Read The Last Olympian (Percy Jackson and the Olympians #5) - Rick Riordan Page 0,1
to be together.”
I could tell something was bothering her, but she put on a brave smile. The sunlight made her hair look like fire.
We’d spent a lot of time together this summer. I hadn’t exactly planned it that way, but the more serious things got at camp, the more I found myself needing to call up Rachel and get away, just for some breathing room. I needed to remind myself that the mortal world was still out there, away from all the monsters using me as their personal punching bag.
“Okay,” I said. “Just a normal afternoon and two normal people.”
She nodded. “And so . . . hypothetically, if these two people liked each other, what would it take to get the stupid guy to kiss the girl, huh?”
“Oh . . .” I felt like one of Apollo’s sacred cows—slow, dumb, and bright red. “Um . . .”
I can’t pretend I hadn’t thought about Rachel. She was so much easier to be around than . . . well, than some other girls I knew. I didn’t have to work hard, or watch what I said, or rack my brain trying to figure out what she was thinking. Rachel didn’t hide much. She let you know how she felt.
I’m not sure what I would’ve done, but I was so distracted, I didn’t notice the huge black form swooping down from the sky until four hooves landed on the hood of the Prius with a WUMP-WUMP-CRUNCH!
Hey, boss, a voice said in my head. Nice car!
Blackjack the pegasus was an old friend of mine, so I tried not to get too annoyed by the craters he’d just put in the hood; but I didn’t think my stepdad would be real stoked.
“Blackjack,” I sighed. “What are you—”
Then I saw who was riding on his back, and I knew my day was about to get a lot more complicated.
Charles Beckendorf, senior counselor for the Hephaestus cabin, would make most monsters cry for their mommies. He was this huge African American guy with ripped muscles from working in the forges every summer. He was two years older than me, and one of the camp’s best armorsmiths. He made some seriously ingenious mechanical stuff. A month before, he’d rigged a Greek firebomb in the bathroom of a tour bus that was carrying a bunch of monsters across country. The explosion took out a whole legion of Kronos’s evil meanies as soon as the first harpy went flush.
Beckendorf was dressed for combat. He wore a bronze breastplate and war helm with black camo pants and a sword strapped to his side. His explosives bag was slung over his shoulder.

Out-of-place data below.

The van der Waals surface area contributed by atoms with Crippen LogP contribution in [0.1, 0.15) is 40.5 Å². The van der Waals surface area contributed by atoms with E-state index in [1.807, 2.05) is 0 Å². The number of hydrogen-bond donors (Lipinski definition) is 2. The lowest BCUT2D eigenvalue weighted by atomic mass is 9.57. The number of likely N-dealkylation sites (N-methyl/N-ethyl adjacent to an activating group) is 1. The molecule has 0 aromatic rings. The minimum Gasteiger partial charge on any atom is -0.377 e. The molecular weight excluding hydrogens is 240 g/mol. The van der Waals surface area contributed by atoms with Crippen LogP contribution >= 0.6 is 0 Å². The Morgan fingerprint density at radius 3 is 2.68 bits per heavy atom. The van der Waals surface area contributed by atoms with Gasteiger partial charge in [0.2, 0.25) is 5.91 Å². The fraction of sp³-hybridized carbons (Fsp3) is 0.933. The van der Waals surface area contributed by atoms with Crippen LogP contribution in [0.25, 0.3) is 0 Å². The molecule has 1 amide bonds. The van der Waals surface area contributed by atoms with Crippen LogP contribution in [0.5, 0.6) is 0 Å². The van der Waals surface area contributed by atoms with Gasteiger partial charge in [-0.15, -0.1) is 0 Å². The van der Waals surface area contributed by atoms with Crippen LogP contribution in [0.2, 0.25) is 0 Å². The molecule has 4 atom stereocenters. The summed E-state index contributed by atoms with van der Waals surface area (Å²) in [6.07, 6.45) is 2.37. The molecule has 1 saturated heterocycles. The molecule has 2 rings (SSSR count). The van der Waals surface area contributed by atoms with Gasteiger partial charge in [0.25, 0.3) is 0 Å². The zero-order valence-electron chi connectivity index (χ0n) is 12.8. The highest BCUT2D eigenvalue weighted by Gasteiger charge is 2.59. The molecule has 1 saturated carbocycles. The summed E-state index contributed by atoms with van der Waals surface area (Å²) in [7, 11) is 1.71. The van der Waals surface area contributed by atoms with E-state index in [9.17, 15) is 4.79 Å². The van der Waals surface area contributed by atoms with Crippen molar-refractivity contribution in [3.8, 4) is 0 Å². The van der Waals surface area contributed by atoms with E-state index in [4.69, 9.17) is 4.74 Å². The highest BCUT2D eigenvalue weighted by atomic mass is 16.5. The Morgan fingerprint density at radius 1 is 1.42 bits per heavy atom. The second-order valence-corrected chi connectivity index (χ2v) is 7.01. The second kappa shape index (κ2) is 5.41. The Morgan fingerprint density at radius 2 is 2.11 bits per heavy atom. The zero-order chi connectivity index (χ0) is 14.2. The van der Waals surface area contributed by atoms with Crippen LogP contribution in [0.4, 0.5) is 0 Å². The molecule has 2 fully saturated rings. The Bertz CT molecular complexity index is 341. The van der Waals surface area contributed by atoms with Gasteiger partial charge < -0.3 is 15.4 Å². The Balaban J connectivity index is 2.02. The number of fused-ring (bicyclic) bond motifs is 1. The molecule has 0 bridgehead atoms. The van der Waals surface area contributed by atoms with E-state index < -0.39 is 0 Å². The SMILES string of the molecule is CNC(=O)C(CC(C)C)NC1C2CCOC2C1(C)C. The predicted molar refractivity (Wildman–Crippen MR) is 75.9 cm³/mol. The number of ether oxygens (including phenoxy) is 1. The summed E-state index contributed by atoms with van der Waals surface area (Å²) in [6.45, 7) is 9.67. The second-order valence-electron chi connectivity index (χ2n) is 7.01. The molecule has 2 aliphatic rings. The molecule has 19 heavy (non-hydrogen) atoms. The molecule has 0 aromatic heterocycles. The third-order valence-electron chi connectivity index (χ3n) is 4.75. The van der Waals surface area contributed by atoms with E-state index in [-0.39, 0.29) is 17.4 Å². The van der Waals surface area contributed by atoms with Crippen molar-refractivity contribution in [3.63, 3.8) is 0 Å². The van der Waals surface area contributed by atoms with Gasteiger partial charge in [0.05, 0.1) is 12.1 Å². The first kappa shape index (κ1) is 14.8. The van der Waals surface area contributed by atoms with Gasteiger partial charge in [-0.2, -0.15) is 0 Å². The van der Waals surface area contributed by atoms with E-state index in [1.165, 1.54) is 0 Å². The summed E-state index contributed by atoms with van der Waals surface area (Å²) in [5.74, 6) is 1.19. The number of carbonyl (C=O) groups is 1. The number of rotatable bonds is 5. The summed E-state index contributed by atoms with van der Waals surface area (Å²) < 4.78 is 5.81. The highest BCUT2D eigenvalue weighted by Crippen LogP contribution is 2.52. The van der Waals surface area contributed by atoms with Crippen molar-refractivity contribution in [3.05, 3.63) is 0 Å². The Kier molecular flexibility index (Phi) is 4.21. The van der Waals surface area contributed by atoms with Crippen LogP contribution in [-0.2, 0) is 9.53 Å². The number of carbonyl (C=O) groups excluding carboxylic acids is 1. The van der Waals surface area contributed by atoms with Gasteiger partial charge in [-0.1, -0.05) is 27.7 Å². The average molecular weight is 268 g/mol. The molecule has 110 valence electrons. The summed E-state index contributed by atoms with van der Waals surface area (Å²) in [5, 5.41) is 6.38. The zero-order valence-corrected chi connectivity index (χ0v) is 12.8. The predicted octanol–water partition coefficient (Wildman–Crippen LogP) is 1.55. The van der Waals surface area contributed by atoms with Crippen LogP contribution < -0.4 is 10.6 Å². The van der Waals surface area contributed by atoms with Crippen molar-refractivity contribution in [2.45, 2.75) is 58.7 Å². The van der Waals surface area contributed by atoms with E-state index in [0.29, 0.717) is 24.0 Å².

“Time?” I asked.
He nodded grimly.
A clump formed in my throat. I’d known this was coming. We’d been planning it for weeks, but I’d half hoped it would never happen.
Rachel looked up at Beckendorf. “Hi.”
“Oh, hey. I’m Beckendorf. You must be Rachel. Percy’s told me . . . uh, I mean he mentioned you.”
Rachel raised an eyebrow. “Really? Good.” She glanced at Blackjack, who was clopping his hooves against the hood of the Prius. “So I guess you guys have to go save the world now.”
“Pretty much,” Beckendorf agreed.
I looked at Rachel helplessly. “Would you tell my mom—”
“I’ll tell her. I’m sure she’s used to it. And I’ll explain to Paul about the hood.”
I nodded my thanks. I figured this might be the last time Paul loaned me his car.
“Good luck.” Rachel kissed me before I could even react. “Now, get going, half-blood. Go kill some monsters for me.”
My last view of her was sitting in the shotgun seat of the Prius, her arms crossed, watching as Blackjack circled higher and higher, carrying Beckendorf and me into the sky. I wondered what Rachel wanted to talk to me about, and whether I’d live long enough to find out.
“So,” Beckendorf said, “I’m guessing you don’t want me to mention that little scene to Annabeth.”
“Oh, gods,” I muttered. “Don’t even think about it.”
Beckendorf chuckled, and together we soared out over the Atlantic.
It was almost dark by the time we spotted our target. The Princess Andromeda glowed on the horizon—a huge cruise ship lit up yellow and white. From a distance, you’d think it was just a party ship, not the headquarters for the Titan lord. Then as you got closer, you might notice the giant masthead—a dark-haired maiden in a Greek chiton, wrapped in chains with a look of horror on her face, as if she could smell the stench of all the